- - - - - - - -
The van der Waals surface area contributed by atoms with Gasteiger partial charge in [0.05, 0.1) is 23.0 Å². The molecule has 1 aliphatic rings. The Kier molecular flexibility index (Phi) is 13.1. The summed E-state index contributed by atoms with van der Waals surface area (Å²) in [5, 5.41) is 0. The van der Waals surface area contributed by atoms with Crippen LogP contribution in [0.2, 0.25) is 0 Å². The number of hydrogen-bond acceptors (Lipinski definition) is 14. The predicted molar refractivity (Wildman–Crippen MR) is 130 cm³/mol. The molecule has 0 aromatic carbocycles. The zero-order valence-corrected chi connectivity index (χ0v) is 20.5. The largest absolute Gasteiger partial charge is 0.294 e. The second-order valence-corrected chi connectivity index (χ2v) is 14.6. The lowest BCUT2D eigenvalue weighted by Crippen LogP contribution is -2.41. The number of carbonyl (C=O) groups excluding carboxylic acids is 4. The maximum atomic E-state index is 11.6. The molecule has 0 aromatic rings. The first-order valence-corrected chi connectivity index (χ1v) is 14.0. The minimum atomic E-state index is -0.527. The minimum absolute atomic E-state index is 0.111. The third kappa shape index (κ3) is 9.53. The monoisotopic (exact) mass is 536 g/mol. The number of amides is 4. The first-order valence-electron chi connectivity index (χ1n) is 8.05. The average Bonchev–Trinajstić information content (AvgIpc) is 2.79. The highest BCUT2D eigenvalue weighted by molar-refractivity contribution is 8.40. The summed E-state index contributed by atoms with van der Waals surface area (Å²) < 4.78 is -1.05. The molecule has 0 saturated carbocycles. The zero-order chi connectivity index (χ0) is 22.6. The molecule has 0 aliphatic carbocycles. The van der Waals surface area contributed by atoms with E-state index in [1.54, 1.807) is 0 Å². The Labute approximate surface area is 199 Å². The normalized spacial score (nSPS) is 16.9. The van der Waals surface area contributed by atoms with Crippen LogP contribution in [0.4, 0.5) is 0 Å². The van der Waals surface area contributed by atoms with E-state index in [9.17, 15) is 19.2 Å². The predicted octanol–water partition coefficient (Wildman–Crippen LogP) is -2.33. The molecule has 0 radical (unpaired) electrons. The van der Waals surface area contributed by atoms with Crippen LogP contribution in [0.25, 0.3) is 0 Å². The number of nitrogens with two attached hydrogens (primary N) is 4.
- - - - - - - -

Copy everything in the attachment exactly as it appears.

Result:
The van der Waals surface area contributed by atoms with Gasteiger partial charge in [0.05, 0.1) is 23.0 Å². The molecule has 1 aliphatic rings. The Kier molecular flexibility index (Phi) is 13.1. The summed E-state index contributed by atoms with van der Waals surface area (Å²) in [5, 5.41) is 0. The van der Waals surface area contributed by atoms with Crippen LogP contribution in [0.2, 0.25) is 0 Å². The number of hydrogen-bond acceptors (Lipinski definition) is 14. The predicted molar refractivity (Wildman–Crippen MR) is 130 cm³/mol. The molecule has 0 aromatic carbocycles. The zero-order valence-corrected chi connectivity index (χ0v) is 20.5. The largest absolute Gasteiger partial charge is 0.294 e. The second-order valence-corrected chi connectivity index (χ2v) is 14.6. The lowest BCUT2D eigenvalue weighted by Crippen LogP contribution is -2.41. The number of carbonyl (C=O) groups excluding carboxylic acids is 4. The maximum atomic E-state index is 11.6. The molecule has 0 aromatic rings. The first-order valence-corrected chi connectivity index (χ1v) is 14.0. The minimum atomic E-state index is -0.527. The minimum absolute atomic E-state index is 0.111. The third kappa shape index (κ3) is 9.53. The monoisotopic (exact) mass is 536 g/mol. The number of amides is 4. The first-order valence-electron chi connectivity index (χ1n) is 8.05. The average Bonchev–Trinajstić information content (AvgIpc) is 2.79. The highest BCUT2D eigenvalue weighted by molar-refractivity contribution is 8.40. The summed E-state index contributed by atoms with van der Waals surface area (Å²) < 4.78 is -1.05. The molecule has 0 saturated carbocycles. The zero-order chi connectivity index (χ0) is 22.6. The molecule has 0 aliphatic carbocycles. The van der Waals surface area contributed by atoms with E-state index in [1.54, 1.807) is 0 Å². The Labute approximate surface area is 199 Å². The normalized spacial score (nSPS) is 16.9. The van der Waals surface area contributed by atoms with Crippen LogP contribution in [0.4, 0.5) is 0 Å². The van der Waals surface area contributed by atoms with E-state index in [9.17, 15) is 19.2 Å². The predicted octanol–water partition coefficient (Wildman–Crippen LogP) is -2.33. The molecule has 0 radical (unpaired) electrons. The van der Waals surface area contributed by atoms with Crippen LogP contribution in [0.25, 0.3) is 0 Å². The number of nitrogens with two attached hydrogens (primary N) is 4.